Monday, August 10, 2015

Building Digital Citizenship Beyond an Event

I was honored to be invited to write a guest post for the DigCitSummit group and to work closely with David Ryan Polgar to develop a topic and pull it all together. After working hard to develop a digital citizenship curriculum at my new job, I had some reflections on the (very much ongoing) process and best practices. The result is an article that seeks to emphasize that digital citizenship is a new part of citizenship, and should not been seen as -- or taught as -- a separate category.



Although the realist in me knows that our society at large is not quite ready for this shift, I eagerly await the day when “digital citizenship” is not a special term. Instead, we will talk about citizenship in general. There will be a common understanding that our communications and contributions online should be measured and judged the same way our communications and contributions are in person.  
Similarly, just as educators talk about how teaching the whole child is more important than teaching content, my hope is that educators will see that teaching good digital citizenship is an integral part of that whole child. Our children do not see their online lives and their face-to-face lives as separate. All of their interactions -- digital or in person -- are part of one whole life. 

We are all learning together

This does not mean students know how to properly express themselves in the digital world. Adolescents are developing their social and individual identities. Just as they struggle with how to communicate effectively in person at this stage of life, online communication must also be a part of their growth. 
The reason digital citizenship is an especially hot topic is that adults are also struggling with digital communication and self-expression. Adults are asking themselves: What should I share? What shouldn’t I share? Is it best to engage at a minimal level in the interest of staying safe? Should I mix my personal and professional online connections or keep them separate?   
Rasmussen’s study on digital literacy reveals that people of all ages want to embrace the power that digital tools have, but are worried about the risks. So how do we teach our children the right way to participate in this online world if we adults are sometimes unsure or overwhelmed? 

Actions schools can take

As a writer and coach in the edtech arena, this is a question I tackle often in conversations with parents, teachers, administrators, and even policy-makers. The premise that all of these discussions must start from is that digital citizenship education should not be a special unit or event. It is all of our responsibility.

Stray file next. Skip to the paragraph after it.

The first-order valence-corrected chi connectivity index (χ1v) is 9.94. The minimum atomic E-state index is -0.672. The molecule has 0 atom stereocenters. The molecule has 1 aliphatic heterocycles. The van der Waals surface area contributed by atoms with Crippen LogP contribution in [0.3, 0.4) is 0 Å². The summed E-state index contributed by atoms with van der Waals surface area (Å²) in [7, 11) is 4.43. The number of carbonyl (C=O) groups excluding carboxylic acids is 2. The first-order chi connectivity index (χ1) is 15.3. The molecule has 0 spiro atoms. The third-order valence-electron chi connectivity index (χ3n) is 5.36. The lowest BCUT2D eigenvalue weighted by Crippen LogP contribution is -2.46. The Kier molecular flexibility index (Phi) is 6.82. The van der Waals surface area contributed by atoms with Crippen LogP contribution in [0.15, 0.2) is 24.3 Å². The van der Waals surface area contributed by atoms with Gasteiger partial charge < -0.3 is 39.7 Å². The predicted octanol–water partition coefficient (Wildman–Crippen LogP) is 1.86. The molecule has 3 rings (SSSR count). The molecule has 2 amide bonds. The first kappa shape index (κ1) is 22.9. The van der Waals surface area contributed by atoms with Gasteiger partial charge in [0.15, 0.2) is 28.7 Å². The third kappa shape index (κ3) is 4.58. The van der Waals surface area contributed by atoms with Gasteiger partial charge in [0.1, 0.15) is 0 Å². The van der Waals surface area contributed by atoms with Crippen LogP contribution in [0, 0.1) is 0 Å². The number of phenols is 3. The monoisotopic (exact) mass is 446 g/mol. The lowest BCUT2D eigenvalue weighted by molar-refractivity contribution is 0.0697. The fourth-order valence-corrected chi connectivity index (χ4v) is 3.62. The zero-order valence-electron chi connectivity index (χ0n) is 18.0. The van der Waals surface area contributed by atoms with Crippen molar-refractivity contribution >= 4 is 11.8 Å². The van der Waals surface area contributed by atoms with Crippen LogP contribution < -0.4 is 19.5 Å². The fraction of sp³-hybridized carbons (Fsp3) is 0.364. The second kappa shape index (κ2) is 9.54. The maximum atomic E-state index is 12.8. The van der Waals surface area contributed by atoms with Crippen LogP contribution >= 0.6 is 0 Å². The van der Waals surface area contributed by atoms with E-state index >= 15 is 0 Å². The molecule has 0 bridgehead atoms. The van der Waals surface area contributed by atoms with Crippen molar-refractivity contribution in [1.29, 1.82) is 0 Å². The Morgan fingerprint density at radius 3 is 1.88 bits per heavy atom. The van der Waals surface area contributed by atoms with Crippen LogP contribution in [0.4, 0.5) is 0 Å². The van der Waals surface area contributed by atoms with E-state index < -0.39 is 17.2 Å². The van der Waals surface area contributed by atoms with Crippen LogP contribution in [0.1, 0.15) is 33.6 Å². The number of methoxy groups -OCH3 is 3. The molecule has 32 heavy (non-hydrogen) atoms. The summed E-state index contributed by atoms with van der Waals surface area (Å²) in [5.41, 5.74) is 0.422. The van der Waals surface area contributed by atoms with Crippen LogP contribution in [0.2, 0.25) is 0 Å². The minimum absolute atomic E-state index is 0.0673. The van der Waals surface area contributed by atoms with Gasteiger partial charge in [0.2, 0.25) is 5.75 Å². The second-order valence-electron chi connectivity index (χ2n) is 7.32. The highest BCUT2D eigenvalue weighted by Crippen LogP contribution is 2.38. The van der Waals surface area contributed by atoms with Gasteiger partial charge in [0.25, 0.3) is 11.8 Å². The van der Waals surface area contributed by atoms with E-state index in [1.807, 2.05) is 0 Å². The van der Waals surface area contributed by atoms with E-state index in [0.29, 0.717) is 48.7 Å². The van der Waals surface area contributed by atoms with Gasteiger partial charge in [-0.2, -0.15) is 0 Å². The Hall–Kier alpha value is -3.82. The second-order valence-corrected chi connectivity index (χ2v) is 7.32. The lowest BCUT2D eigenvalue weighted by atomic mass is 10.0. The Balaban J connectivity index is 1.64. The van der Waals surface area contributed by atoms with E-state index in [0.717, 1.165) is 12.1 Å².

Step 1: Start With Teachers

Classroom teachers have a lot to balance. Rather than tossing digital citizenship on their already-full plates, schools need to provide time for reading, discussing, and learning so that educators can clearly form their own understanding of digital citizenship. Some teachers are already quite active on social media, participating in Twitter chats regularly and posting updates of their classes on Instagram or blogs. Others might not be engaging online at all. There is no right or wrong way, as long as teachers are being safe, thoughtful, and know why they have chosen to engage or not. 

Step 2: Work With Parents

The next step is to open the dialogue between the school and parents. As students are using technology more and more in their education and personal lives, educators and parents need to be on the same page about which uses are helpful and which are hurtful or distracting. The technology is not inherently bad or good, it is a tool that can be used well or used poorly, just like any other tool. Once parents and educators have a better grasp on these uses, they can work together to teach and monitor children’s use of technology. 

Step 3: Talk With Students

There should, of course, be an ongoing conversation with students. Ask them which social media platforms they are using and why. Ask them how they find information online. Adolescents and teens are often eager to share if we really take the time to listen. Educators and parents will never be able to keep up with all of the information and tools our children are using unless we keep them as an equal voice with all others in the digital citizenship discussion.   

Step 4: Make a Plan, an Integrated Plan

Finally, schools need to commit to integrating digital citizenship in all classes. When “teachable moments” present themselves, teachers should use common terminology like digital tattoo, digital footprint, etiquette, data, privacy, and more. What’s more, waiting for these “teachable moments” is insufficient. There are plenty of articles and resources on how to effectively integrate digital citizenship in content-area classes at all levels. This one, this one, and this one are great examples. 

Digital citizenship is a process, not an event

It is notable that organizations like Common Sense Media and iKeepSafe have incredible stand-alone complete digital citizenship curriculums to offer. Some forward thinking schools, such as the Providence Day School, have published their curricula as well. However, I urge schools that are just getting started to avoid adopting them as special classes or separate programs during the school year. Full integration is a best practice. So, use the excellent resources these groups publish, but be sure they are a part of an integrated long term school-wide plan, and not a one time event.


To learn even more about digital citizenship, register for the DigCitSummit October 3 event to hear from national leaders on this important topic.